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Nature ; 602(7896): 307-313, 2022 02.
Article in English | MEDLINE | ID: covidwho-1585832


Emerging variants of concern (VOCs) are driving the COVID-19 pandemic1,2. Experimental assessments of replication and transmission of major VOCs and progenitors are needed to understand the mechanisms of replication and transmission of VOCs3. Here we show that the spike protein (S) from Alpha (also known as B.1.1.7) and Beta (B.1.351) VOCs had a greater affinity towards the human angiotensin-converting enzyme 2 (ACE2) receptor than that of the progenitor variant S(D614G) in vitro. Progenitor variant virus expressing S(D614G) (wt-S614G) and the Alpha variant showed similar replication kinetics in human nasal airway epithelial cultures, whereas the Beta variant was outcompeted by both. In vivo, competition experiments showed a clear fitness advantage of Alpha over wt-S614G in ferrets and two mouse models-the substitutions in S were major drivers of the fitness advantage. In hamsters, which support high viral replication levels, Alpha and wt-S614G showed similar fitness. By contrast, Beta was outcompeted by Alpha and wt-S614G in hamsters and in mice expressing human ACE2. Our study highlights the importance of using multiple models to characterize fitness of VOCs and demonstrates that Alpha is adapted for replication in the upper respiratory tract and shows enhanced transmission in vivo in restrictive models, whereas Beta does not overcome Alpha or wt-S614G in naive animals.

COVID-19/transmission , COVID-19/virology , Mutation , SARS-CoV-2/classification , SARS-CoV-2/physiology , Virus Replication , Amino Acid Substitution , Angiotensin-Converting Enzyme 2/genetics , Angiotensin-Converting Enzyme 2/metabolism , Animals , Animals, Laboratory/virology , COVID-19/veterinary , Cricetinae , Disease Models, Animal , Epithelial Cells/virology , Female , Ferrets/virology , Humans , Male , Mesocricetus/virology , Mice , Mice, Transgenic , SARS-CoV-2/genetics , SARS-CoV-2/growth & development , Spike Glycoprotein, Coronavirus/genetics , Spike Glycoprotein, Coronavirus/metabolism , Virulence/genetics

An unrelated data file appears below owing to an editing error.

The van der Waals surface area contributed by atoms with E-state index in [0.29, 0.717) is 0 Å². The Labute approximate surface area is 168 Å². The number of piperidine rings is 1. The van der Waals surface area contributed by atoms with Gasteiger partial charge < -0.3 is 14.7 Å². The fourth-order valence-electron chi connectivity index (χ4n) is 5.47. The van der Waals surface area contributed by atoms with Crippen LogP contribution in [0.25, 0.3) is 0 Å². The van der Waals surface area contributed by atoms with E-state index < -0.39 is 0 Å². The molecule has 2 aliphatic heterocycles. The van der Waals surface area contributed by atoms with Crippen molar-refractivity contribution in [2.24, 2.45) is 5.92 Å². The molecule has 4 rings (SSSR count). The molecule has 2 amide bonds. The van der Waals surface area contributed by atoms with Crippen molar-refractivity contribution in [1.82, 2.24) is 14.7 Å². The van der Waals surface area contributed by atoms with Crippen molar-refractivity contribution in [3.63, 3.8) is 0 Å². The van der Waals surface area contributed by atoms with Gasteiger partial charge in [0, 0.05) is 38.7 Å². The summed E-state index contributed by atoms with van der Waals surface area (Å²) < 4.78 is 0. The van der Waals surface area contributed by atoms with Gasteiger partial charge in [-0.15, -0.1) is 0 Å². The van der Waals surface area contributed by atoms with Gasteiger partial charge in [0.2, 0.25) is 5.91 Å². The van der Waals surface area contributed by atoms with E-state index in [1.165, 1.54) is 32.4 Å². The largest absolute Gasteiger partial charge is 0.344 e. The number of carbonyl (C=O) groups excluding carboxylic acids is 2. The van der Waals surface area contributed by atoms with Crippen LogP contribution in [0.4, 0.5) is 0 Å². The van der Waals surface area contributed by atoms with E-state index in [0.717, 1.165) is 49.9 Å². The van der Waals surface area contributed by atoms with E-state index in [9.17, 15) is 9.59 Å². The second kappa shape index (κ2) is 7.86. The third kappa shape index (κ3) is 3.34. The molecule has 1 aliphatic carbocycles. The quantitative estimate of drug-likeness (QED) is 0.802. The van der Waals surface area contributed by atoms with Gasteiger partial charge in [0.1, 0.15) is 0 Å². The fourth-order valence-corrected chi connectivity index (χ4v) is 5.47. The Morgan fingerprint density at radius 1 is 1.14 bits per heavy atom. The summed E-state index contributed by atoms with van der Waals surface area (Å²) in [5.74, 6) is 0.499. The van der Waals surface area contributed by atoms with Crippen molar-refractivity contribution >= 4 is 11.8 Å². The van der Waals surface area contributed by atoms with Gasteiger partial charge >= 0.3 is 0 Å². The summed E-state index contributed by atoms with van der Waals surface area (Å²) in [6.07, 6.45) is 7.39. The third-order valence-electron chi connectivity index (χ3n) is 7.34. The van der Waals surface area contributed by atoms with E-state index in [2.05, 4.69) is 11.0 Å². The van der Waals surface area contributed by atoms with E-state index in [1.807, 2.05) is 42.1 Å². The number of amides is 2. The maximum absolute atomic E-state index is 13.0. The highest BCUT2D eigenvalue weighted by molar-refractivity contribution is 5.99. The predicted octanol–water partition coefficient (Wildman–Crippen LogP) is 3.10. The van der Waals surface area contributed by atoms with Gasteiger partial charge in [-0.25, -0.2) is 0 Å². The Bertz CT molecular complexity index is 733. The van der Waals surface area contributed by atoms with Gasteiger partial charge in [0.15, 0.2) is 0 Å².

Nat Commun ; 12(1): 4048, 2021 06 30.
Article in English | MEDLINE | ID: covidwho-1290662


The ongoing SARS-CoV-2 pandemic necessitates the fast development of vaccines. Recently, viral mutants termed variants of concern (VOC) which may escape host immunity have emerged. The efficacy of spike encoding mRNA vaccines (CVnCoV and CV2CoV) against the ancestral strain and the VOC B.1.351 was tested in a K18-hACE2 transgenic mouse model. Naive mice and mice immunized with a formalin-inactivated SARS-CoV-2 preparation were used as controls. mRNA-immunized mice develop elevated SARS-CoV-2 RBD-specific antibody and neutralization titers which are readily detectable, but significantly reduced against VOC B.1.351. The mRNA vaccines fully protect from disease and mortality caused by either viral strain. SARS-CoV-2 remains undetected in swabs, lung, or brain in these groups. Despite lower neutralizing antibody titers compared to the ancestral strain BavPat1, CVnCoV and CV2CoV show complete disease protection against the novel VOC B.1.351 in our studies.

Antibodies, Neutralizing/blood , Antibodies, Viral/blood , COVID-19 Vaccines/immunology , COVID-19/prevention & control , SARS-CoV-2/immunology , Spike Glycoprotein, Coronavirus/immunology , Angiotensin-Converting Enzyme 2/genetics , Angiotensin-Converting Enzyme 2/immunology , Animals , Cell Line , Chlorocebus aethiops , Genome, Viral/genetics , Humans , Mice , Mice, Transgenic , SARS-CoV-2/genetics , Vero Cells